Group Exercises #6. Premise: Everybody thinks himself so abundantly provided with good sense, that even those most difficult to please in all other matters do not commonly desire more of it than they already possess. Conclusion: Good sense is of all things in the world the most equally distributed.
Group Exercises #7. Premise: Any words new to the United States are either stupid or foreign. Conclusion: There is no such things as the American language; there’s just bad English.
Group Exercises #8. Premise: In New York State alone taxpayers spent more than $200 million in a failed death penalty experiment, with no one executed. Conclusion: The death penalty is too costly. Premise: [There has been] an epidemic of exonerations of death row inmates upon postconviction investigation, including ten New York inmates freed in the last 18 months from long sentences being served for murders or rapes they did not commit. Conclusion: Capital punishment is unfair in its application, in addition to being too costly.
Group Exercises #9. Premise: Houses are built to live in, not to look on. Conclusion: Use is to be preferred before [i.e. above] uniformity.
Group Exercises #10. Premises: (1) A boycott, although not violent, can cause economic harm to many: (2)The greater the impact of a boycott, the more impressive is the statement it makes. (3) The economic consequences of a boycott are likely to be felt by innocent bystanders who are caused loss of income by it. Conclusion: The boycott weapon ought to be used sparingly, if at all.
Group Exercises #11. Premises: (1) In the early part of the 20th century forced population shifts were not uncommon. (2) In that period multicultural empires crumbled and nationalism drove the formation of new, ethnically homogenous countries. Conclusion: Ethnic cleansing was viewed not so long ago as a legitimate tool of foreign policy.
Group Exercises #12. Premises: (1) If a jury is sufficiently unhappy with the government’s case or the government’s conduct, it can simply refuse to convict. (2) This possibility puts powerful pressure on the state to behave properly. Conclusion: A jury is one of the most important protections of a democracy.
Group Exercises #13. Premises: (1) Orangutans spend more than 95 percent of their time in the trees, which, along with vines and termites, provide more than 99 percent of their food. (2) Their only habitat is formed by the tropical rain forests of Borneo and Sumatra. Conclusion: Without forests, orangutans cannot survive.
Group Exercises #14. Premise: If God is omniscient, he must already know how he is going to intervene to change the course of history using his omnipotence. Conclusion: God cannot change his mind about his intervention. Premise: God cannot change his mind about his intervention. Conclusion: If God is omniscient he is not omnipotent. Premise: If God is omniscient hi is not omnipotent. Conclusion: Omniscient and omnipotence are mutually incompatible.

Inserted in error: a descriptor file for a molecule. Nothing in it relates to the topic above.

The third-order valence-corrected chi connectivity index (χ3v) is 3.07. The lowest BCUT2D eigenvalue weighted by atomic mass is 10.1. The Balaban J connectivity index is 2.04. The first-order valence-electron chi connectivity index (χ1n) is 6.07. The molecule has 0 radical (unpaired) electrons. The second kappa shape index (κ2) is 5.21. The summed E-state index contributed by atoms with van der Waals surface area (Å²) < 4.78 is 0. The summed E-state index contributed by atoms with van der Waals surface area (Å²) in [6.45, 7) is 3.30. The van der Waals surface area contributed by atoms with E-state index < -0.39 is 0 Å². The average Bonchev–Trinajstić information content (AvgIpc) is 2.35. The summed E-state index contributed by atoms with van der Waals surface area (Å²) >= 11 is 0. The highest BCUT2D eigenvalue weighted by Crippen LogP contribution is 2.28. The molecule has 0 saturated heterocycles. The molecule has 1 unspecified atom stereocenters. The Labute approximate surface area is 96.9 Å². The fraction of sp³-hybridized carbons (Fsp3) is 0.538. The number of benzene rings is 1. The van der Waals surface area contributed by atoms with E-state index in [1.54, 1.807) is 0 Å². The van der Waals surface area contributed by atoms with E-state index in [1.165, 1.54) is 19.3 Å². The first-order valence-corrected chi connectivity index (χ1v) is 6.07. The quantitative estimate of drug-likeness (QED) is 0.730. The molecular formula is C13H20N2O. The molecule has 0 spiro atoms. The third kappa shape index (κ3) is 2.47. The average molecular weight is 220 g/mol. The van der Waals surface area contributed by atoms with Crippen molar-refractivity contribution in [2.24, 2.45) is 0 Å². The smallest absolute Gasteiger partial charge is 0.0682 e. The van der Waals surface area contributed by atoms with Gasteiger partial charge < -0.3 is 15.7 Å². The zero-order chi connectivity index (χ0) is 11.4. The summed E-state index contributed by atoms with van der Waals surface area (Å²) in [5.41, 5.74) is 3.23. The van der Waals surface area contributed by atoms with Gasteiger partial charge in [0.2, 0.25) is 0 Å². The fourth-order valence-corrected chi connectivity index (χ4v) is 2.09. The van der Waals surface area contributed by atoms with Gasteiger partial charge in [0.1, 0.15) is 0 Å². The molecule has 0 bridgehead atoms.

Group Exercises #15. Premises: (1) Reason never comes to the aid of spiritual things. (2) More frequently than not, reason struggles against the divine Word, treating all that comes from God with contempt. Conclusion: Reason is the greatest enemy that faith has.
Context-ing Argument Some Argument will occur without “Premise or Conclusion Indicators” An Atheist agued “Half of the American population believes that the universe is 6000 years old. They are wrong about this. Declaring them so is not “irreligious intolerance.” It is intellectual honesty.
Non-Declarative Premise(s) Rhetorical Question (weak argument method – under suspect) NY Times critic argues against Presidential Spouse coins “I am irked by the new set of coins being issued. While some First Ladies have influenced our country, should we bestow this honor on people who are unelected, whose only credential is having a prominent spouse?”
Unstated Proposition(s) An Argument can be obscure because one (or more) of the Propositions is assumed to be understood. These are Enthymemes. [en-thuh-meems] Example: “If the proponent of the death penalty is incorrect in his belief that the death penalty deters homicide, then he is responsible for the execution of murderers who should not be executed.” Unstated Premise – “Homicide-deterrence is the only argument for the death penalty.”
Arguments and Explanations Some apparent Arguments are explanations One textbook example (pg. 19) …Lay up for yourselves treasures in heaven, where neither moth nor rust doth corrupt, and where thieves do not break through nor steal: For where your treasure is, there will your heart be also. Matt 6:20-21
Exercises (pgs. 21-26) Some of the following contain explanations, some contain arguments, some may be interpreted as both/or either. Explain….and demonstrate Premise and Conclusion or state Explanation as appropriate.
Deductive Argument Argument from many Propositions to specific Conclusion
Inductive Argument Argument from one Propositions to one or more specific Conclusion(s) – implications and applications. Logic..Because this is true then…. This is a weaker form of Argument than Deductive Argument
Validity and Truth Successful Arguments are Valid in Logic. This is an assessment of the connectivity an entire Argument. The Conclusion follows with logical necessity from the Premise.
Validity and Truth Truth and falsity are attributes of individual Propositions. Argument can be invalid or true propositions. A Conclusion can be true with false propositions Validity is about the connection between the parts of an the Argument as a whole.
Sound Argument When an Argument is Valid and all of its Premises are true, we call it Sound. Only a Sound Argument can establish the truth of its Conclusion
Examples Some valid arguments contain only true propositions-true premises and a true conclusion: All mammals have lungs. All whales are mammals. Therefore, all whales have lungs.
Examples Some valid arguments contain only false propositions-false premises and a false conclusion: All four legged creatures have wings, All spiders have four legs. Therefore all spiders have wings,
Examples Some invalid arguments contain only true propositions-all their premises are true, and their conclusions are true as well: If I owned all the gold in Fort Knox, then I would be wealthy. I do not own all the gold in Fort Knox. Therefore I am not wealthy.
Examples Some invalid arguments contain only true premises and have a false conclusion. This is illustrated by an argument exactly like the previous one (III) in form, changes only enough to make the conclusion false. If Bill Gates owned all the gold in Fort Knox, then Bill Gates would be wealthy. Bill Gates does not own all the gold in Fort Knox. Therefore Bill Gates is not wealthy.
Examples Some valid arguments have false premises and a true conclusion: All fishes are mammals. All whales are fishes. Therefore all whales are mammals.
Examples Some invalid arguments also have false premises and a true conclusion: All mammals have wings. All whales have wings. Therefore all whales are mammals.
Examples Some invalid arguments, of course, contain all false propositions-false premises and a false conclusion: All mammals have wings. All whales have wings. Therefore all mammals are whales.